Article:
Rubén Muñiz-Ruberte v. Miguel Pereira-Castillo, et al Civil No. 09-1235 (CVR) Opinion and Order Page 9 the same. Moreover, Plaintiff’ s claims are based on an assumption that, if he would have been informed of the thirty (30) years plea offer, he would have accepted it and avoided trial.
In view of the foregoing, Plaintiff’ s claims as to counsel Rinaldi’ s failure to inform him of the plea offer are unsupported and do not amount to ineffective assistance of counsel. 2. Failure to Evaluate Plaintiff to Determine his Mental Health Condition
and Competency. Defendants aver the issue of mental competency raised by Plaintiff is defaulted inasmuch as it was not raised at the appeal stages in the state court even though Plaintiff had multiple opportunities to do so. Although Defendants’ contention seems to be correct, we entertain this matter in an abundance of caution inasmuch as evidence as to Plaintiff’ s mental health was presented at the evidentiary hearing.
In analyzing a defendant's competency to stand trial, a court must consider whether defendant: (1) understands “the nature of the proceedings against him,” and (2) is “able to cooperate with counsel in his defense.” Robidoux v. O'Brien, 643 F.3d 334, 339 (1st Cir. 2011). Because this “is a functional inquiry,” it is possible for a defendant to have a serious mental illness but still be able to understand the proceedings and rationally assist his counsel. United States v. Widi, 684 F.3d 216, 220-21 (1st Cir. 2012).
Plaintiff testified at the evidentiary hearing that he was found disabled by the Social Security Administration after a work related accident he sustained in 1982. This is corroborated by Exhibit 4 which is the Social Security notice of favorable decision to
Rubén Muñiz-Ruberte v. Miguel Pereira-Castillo, et al Civil No. 09-1235 (CVR) Opinion and Order Page 10 Plaintiff dated April 29, 1983. After the accident, Plaintiff’ s nervous system was affected. 3 Plaintiff testified he informed counsel Rinaldi of his mental health and his wife gave counsel, prior to trial, information related to the consequences of the accident. Plaintiff indicated counsel Rinaldi did nothing with those documents, did not investigate his mental health further nor requested a mental evaluation from the state court. Plaintiff testified that he felt bad at the trial because it was his first time at trial, he did not understand completely the process, felt sleepy and had lapses in his mind. Plaintiff claimed he did not talk to his counsel at any time because his counsel would not talk to him. However, Plaintiff testified on direct examination and on cross-examination that he was able to assist his counsel during the trial. Therefore, even if we were to take as true Plaintiff’ s mental health issues, he testified under oath that he was able to assist his counsel during trial, thus, showing his mental competency to stand trial. As such, no prejudice was caused.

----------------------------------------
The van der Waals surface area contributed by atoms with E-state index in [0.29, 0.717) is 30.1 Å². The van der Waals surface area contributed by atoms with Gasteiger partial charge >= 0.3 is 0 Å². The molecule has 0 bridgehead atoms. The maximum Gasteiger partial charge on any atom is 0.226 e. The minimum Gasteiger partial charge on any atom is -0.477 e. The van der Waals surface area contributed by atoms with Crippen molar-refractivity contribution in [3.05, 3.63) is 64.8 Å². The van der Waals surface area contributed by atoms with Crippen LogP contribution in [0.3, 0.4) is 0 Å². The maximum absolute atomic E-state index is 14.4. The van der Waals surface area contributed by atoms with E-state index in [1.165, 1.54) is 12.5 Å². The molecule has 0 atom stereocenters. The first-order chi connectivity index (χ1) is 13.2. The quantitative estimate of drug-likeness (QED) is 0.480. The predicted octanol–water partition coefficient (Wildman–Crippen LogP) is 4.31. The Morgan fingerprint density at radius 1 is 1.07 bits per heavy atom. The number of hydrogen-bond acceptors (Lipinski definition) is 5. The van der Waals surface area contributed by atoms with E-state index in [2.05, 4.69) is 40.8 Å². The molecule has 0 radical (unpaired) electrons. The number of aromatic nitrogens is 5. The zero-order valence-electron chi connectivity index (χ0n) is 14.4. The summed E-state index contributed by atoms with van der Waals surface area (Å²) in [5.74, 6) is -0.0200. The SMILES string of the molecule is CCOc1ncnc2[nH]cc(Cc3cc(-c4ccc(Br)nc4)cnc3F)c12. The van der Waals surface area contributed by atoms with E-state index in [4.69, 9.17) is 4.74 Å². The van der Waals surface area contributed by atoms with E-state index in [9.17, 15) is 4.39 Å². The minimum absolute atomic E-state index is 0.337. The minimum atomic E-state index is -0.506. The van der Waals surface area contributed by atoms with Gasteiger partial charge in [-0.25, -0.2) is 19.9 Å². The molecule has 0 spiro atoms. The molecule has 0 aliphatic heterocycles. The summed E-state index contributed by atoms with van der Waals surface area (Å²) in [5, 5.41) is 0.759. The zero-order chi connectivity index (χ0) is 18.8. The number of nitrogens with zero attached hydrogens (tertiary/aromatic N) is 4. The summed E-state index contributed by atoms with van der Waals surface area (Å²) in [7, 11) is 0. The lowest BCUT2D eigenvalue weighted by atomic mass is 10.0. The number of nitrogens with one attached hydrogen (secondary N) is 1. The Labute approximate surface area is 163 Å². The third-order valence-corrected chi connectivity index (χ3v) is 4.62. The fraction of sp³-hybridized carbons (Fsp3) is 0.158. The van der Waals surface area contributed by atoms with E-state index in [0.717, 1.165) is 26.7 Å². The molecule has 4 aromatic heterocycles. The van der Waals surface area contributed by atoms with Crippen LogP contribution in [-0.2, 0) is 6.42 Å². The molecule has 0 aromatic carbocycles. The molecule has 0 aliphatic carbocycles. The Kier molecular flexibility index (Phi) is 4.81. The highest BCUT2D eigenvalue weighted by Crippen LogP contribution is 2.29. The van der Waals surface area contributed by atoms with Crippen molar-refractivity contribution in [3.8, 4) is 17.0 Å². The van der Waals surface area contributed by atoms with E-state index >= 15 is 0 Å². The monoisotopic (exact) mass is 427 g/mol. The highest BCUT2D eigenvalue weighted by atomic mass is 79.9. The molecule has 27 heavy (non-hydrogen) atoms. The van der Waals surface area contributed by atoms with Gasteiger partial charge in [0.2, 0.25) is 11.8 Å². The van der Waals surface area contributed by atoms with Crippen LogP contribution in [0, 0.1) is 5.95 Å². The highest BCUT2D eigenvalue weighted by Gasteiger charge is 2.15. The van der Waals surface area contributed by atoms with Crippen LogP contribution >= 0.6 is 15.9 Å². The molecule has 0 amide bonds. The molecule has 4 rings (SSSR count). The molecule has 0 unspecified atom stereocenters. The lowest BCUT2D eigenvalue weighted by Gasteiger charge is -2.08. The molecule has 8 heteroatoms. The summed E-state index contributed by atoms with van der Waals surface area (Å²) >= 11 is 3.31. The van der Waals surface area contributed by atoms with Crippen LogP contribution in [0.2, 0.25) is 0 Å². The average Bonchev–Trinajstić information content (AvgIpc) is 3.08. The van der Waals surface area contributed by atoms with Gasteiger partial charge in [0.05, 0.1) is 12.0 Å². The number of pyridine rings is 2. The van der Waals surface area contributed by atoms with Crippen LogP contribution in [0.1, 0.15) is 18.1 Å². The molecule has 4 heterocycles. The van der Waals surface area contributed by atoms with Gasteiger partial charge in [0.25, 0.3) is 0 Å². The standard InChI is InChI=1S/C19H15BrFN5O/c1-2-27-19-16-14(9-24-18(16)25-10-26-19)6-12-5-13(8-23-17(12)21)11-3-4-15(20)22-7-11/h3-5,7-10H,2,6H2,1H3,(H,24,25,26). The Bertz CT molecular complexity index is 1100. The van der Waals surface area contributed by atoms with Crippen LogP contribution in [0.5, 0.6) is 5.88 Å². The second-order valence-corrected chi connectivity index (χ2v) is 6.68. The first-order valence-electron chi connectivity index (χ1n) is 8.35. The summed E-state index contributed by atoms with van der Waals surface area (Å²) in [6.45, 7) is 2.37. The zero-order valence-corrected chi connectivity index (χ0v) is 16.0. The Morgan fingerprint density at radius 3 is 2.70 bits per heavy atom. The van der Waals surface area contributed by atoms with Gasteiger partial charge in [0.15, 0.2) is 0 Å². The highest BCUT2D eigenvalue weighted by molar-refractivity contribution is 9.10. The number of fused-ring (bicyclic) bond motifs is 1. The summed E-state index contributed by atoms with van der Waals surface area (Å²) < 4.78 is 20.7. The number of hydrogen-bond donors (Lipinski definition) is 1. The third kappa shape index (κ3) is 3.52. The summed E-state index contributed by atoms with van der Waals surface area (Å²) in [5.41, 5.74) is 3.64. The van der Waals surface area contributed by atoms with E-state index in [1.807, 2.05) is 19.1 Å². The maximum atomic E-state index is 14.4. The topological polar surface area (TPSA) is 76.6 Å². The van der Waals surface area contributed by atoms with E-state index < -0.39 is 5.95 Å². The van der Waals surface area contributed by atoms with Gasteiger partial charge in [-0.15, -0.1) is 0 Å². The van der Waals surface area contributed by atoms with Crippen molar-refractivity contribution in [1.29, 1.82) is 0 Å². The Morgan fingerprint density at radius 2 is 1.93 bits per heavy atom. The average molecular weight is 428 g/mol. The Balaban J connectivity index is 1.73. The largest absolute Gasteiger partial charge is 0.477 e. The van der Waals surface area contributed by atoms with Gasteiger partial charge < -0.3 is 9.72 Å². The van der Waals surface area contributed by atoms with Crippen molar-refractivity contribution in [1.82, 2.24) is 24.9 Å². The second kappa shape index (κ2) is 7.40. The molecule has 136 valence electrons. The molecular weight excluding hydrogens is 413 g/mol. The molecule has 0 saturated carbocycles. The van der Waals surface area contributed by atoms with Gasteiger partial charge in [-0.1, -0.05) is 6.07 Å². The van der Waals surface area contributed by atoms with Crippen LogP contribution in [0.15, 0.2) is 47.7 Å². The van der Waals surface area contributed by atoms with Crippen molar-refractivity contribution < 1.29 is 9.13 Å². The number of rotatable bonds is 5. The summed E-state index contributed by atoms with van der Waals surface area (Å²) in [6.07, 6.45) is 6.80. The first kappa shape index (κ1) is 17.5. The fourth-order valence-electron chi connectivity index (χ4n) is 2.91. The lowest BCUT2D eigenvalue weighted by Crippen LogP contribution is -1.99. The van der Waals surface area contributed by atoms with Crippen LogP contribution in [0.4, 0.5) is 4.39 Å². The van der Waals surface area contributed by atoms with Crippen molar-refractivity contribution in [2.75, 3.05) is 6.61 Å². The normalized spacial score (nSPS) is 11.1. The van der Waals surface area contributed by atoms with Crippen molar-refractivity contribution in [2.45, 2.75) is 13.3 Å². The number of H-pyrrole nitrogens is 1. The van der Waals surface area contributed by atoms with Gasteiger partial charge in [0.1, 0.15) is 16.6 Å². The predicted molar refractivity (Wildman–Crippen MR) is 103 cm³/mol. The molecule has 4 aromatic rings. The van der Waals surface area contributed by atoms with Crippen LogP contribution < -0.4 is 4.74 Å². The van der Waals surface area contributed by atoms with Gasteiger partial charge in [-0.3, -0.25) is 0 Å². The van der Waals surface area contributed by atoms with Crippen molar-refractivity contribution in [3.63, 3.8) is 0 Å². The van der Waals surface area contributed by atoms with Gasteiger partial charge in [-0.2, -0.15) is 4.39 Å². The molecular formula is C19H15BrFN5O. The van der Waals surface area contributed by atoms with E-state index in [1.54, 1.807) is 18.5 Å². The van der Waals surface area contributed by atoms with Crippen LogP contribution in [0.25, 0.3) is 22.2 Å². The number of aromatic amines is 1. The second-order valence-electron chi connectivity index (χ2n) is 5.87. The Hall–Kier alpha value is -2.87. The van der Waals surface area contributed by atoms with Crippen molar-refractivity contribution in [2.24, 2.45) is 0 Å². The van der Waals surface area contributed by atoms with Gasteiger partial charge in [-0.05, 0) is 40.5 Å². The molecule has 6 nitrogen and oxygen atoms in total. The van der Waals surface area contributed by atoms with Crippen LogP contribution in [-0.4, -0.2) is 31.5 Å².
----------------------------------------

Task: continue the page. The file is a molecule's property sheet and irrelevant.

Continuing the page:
It should be noted that no other evidence or medical documentation (besides Plaintiff’ s testimony) was presented to show how Plaintiff’ s mental disability affected his mental state to render him not capable to understand the judicial proceedings and assist counsel. Because mental competency “is a functional inquiry” it is possible for a defendant to have a serious mental illness but still be able to understand the proceedings and rationally assist his counsel. United States v. Widi, 684 F.3d at 220-21.
As to the mental competency of Plaintiff, counsel Rinaldi testified the mental state of Plaintiff was never an issue and that is why he never requested from the court a mental